The pros and cons of DIY online investment

Feb 21, 2014

Take control of your money with online investments – but make sure you do your homework first

FOR most people, our default position on investments and saving is to choose a provider (a wearisome process in itself), set up a direct debit, and forget about it in the hope that virtue alone will be its own reward. Our lives are far too crammed already to worry about the vicissitudes of the markets and, if we tried to manage the pot ourselves, we’d probably screw it up anyway.
But something’s changed. Cynicism about the rapaciousness of the financial services industry is nothing new. But, of late, scales have been falling from eyes like slates off rooves. The arrival of end-of-year statements, often bearing nasty shocks, has jolted many people out of their lethargy.  A widespread sense of having been ripped off, combined with the fear of a penurious old age, are two big factors galvanising the growing appetite for DIY investing.
There’s a whiff of iconoclasm in the air, too – an urge to sweep away the mystique, the mumbo-jumbo and the grasping intermediaries. You might compare the movement to the same kind of gripes that fuelled the 16th-century Protestant revolt against the Catholic Church: a drive for simple language, for clear windows rather than opaque stained glass, and for taking control of our own destinies rather than being marched like sheep into the shearing shed.  
As ever, the internet has been an enabler. A plethora of online investment platforms has made it much easier to strike out on your own – and it’s happening across age and gender divides. One of the chief liberations is that you can make your mistakes (and there are bound to be some) in privacy. Vince Stanzione, the veteran spread-better, thinks this explains the growth of women using spread-betting sites. “The big factor leading to more women trading is the internet and the fact that you can trade without having to speak to an arrogant male dealer – and trust me the majority still are.”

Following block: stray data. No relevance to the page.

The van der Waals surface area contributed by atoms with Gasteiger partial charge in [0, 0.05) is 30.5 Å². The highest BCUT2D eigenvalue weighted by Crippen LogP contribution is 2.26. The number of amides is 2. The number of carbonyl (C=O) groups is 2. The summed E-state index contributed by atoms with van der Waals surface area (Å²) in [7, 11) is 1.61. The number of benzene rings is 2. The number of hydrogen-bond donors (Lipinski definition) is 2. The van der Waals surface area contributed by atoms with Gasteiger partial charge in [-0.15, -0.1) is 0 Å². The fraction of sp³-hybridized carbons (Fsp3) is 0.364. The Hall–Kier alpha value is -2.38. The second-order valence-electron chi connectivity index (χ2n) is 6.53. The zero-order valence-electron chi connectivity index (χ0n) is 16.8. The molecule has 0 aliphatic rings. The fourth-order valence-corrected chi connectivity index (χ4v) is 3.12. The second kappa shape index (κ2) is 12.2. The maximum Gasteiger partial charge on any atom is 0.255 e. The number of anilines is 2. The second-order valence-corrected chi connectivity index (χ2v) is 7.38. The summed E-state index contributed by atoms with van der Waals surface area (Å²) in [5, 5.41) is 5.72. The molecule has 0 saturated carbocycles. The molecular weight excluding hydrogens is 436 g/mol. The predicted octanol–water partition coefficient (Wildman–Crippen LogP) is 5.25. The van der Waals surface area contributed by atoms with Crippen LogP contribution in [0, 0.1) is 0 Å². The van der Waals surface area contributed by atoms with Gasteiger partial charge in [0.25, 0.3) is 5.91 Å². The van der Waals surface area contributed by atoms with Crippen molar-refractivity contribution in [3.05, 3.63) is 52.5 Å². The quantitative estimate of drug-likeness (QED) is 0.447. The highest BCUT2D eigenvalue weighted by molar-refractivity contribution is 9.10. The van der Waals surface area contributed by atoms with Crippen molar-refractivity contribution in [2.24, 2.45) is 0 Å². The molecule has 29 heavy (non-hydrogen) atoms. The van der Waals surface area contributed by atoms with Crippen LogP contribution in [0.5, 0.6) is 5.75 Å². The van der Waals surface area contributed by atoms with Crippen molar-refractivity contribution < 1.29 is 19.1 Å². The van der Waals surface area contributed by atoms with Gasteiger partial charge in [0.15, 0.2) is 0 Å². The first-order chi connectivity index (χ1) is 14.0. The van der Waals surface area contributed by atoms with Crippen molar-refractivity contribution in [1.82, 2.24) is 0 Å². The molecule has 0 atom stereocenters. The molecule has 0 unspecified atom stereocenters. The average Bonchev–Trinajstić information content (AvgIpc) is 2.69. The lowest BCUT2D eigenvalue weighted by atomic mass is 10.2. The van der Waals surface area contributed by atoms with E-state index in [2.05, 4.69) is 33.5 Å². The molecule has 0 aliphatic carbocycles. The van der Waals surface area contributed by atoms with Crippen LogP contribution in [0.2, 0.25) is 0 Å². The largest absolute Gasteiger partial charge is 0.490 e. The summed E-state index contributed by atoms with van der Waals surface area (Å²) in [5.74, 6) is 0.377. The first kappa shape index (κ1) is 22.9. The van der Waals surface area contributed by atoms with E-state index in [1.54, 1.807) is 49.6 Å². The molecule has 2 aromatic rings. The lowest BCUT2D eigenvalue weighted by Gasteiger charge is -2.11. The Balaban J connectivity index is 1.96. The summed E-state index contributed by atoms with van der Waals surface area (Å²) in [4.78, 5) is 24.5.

The current vogue for developed, or old world, markets over emerging ones has also helped drive DIY momentum. You might not understand the modus operandi of an industrial shrimp farmer in Kuala Lumpur, but you sure as hell understand Poundland’s trading model. Indeed, the current flotation bonanza has seen a stream of familiar names hitting the markets: this week alone saw announcements from Poundland, Pets At Home, and King, the London-based maker of the ubiquitous Candy Crush saga game.  There are many more in the pipeline. Moreover, for the first time in a generation, the City is actively courting ordinary retail investors – sweeping aside the previously accepted wisdom that they were too much hassle to deal with. Floats like the Royal Mail have helped show there is real demand out there.
Of course, taking the plunge isn’t easy: it takes some nerve to liberate your pot and put it under self-management. Even after you’ve considered which investment platform to choose ( has produced a useful guide) there’s a mind-boggling array of funds, and funds of funds to sift through.
What’s more, as Terry Smith of Fundsmith points out, investors can be their own worst enemies. “The vast majority of us are terrible at so-called market timing,” often buying into a fund at its peak valuation, and then suffering a loss of nerve and selling out in the troughs.  Another major short-coming is a tendency to trade too much. “All dealing activity has a cost, much of which is hidden,” he says. Incidentally, Stanzione argues that, on that score at least, women have plenty to teach men: they’re more likely to do their homework thoroughly before committing, are less prone to fads and more “happy to let winning trades run longer”. The male urge “to fiddle” often causes them “to take profits too soon”.
One certainty is that there’s no shortage of useful information out there. Indeed, the best advice for new DIYers is to read as widely as you can around the subject. John Kay’s book The Long and the Short of It is rated by many as a good guide to self-investment; and John Lee’s How to Make a Million – Slowly has many useful pointers. You can also learn a great deal from reading classics like Jesse Livermore’s Reminiscences of a stock Operator, which will give you a great feeling of how markets work, as well as an entertaining view of Wall Street in the Jazz Age (although – spoiler alert – it didn’t work out too well for Jesse).  
If you’re still nervous, don’t gamble your entire pot on your prowess. Take out a sum you reckon you can afford to lose and start with that. You’ll soon know if you have the temperament, time and confidence to continue. Or make a resolution to go DIY with this year’s Isa allowance.
In a thoughtful piece on the subject in The Daily Telegraph, Andrew Oxlade quotes Einstein. “Compound interest is the eighth wonder of the world,” he says. “He who understands it earns it; he who doesn’t pays it.” The same is true of investment returns. Inspiration enough to shrug off your February doubts and glooms and take the brave call. Learn to do it yourself.

Creative Commons image by SEOPlanter

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